Symphony No. 5
PIANO DUO TRENKNER - SPEIDEL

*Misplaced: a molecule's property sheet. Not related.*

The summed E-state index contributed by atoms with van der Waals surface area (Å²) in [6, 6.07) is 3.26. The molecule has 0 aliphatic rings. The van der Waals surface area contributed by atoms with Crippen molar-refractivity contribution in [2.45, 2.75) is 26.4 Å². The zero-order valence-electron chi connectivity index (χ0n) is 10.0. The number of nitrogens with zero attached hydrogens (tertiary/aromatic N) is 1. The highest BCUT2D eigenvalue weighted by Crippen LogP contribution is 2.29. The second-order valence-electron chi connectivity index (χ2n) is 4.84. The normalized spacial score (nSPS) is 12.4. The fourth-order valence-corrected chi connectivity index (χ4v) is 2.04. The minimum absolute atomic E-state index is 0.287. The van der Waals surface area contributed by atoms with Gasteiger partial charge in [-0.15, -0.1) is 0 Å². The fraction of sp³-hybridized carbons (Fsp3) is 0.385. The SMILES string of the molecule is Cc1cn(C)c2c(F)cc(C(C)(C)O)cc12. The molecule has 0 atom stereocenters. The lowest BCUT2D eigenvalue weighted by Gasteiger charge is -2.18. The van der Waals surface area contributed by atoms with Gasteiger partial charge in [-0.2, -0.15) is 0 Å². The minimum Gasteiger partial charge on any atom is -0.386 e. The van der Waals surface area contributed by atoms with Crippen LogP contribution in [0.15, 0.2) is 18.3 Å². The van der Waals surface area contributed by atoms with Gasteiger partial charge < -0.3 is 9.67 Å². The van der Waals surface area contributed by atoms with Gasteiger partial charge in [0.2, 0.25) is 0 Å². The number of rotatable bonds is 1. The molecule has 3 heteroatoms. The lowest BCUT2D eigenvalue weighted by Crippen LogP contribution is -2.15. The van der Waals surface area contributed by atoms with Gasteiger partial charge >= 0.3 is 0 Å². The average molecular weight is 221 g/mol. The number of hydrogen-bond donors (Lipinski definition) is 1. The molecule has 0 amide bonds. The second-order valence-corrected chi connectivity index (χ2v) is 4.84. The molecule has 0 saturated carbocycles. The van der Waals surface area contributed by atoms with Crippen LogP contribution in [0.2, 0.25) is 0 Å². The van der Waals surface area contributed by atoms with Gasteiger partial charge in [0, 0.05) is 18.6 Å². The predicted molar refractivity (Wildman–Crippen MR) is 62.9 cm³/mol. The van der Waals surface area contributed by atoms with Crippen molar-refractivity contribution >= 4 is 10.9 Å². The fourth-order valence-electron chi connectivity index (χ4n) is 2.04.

A beginning could not be lonelier and more desolate: only a single trumpet opens the “Funeral March” at the beginning of Gustav Mahler’s Symphony No. 5. What is gripping already in the orchestral version is shockingly exposed in Otto Singer’s arrangement for piano four hands. With this recording premiere the Evelinde Trenkner-Sontraud Speidel Piano Duo reaches a new high point in its long discography, this time with a performance that is very moving emotionally. Along with the breathtaking beginning, the famous Adagietto not least plays its role here. As the film music in Visconti’s Death in Venice, this movement became a box-office hit. The piano version requires the most delicate touch and meticulous use of the pedal- music as if made to order for the Trenkner-Speidel Duo, which here has very advantageously applied its decades of experience with the transcription of symphonic scores. And then there is the fascinating clarity that Mahler’s symphony attains in the piano arrangement. Daring polyphonic structures suddenly come vividly into view, especially in the intricate rondo finale. And the interlocking in the opening cortege clearly assumes a more distinctive profile. Gustav Mahler authorized Singer’s piano version- but not before he had intervened to offer his own advice. Once again the Trenkner-Speidel Piano Duo shows that a “reduction” for the piano does not necessarily mean limitations. The new perspectives on what is perhaps an exceedingly familiar work offer surprising insights and compensate for many a wind solo. The mighty “Manfred Burki” Steinway D from the period of the symphony’s composition is captured in three dimensions on this recording and presented with painstaking precision on a Super Audio album- and the result is an authentic fin-de-siecle atmosphere.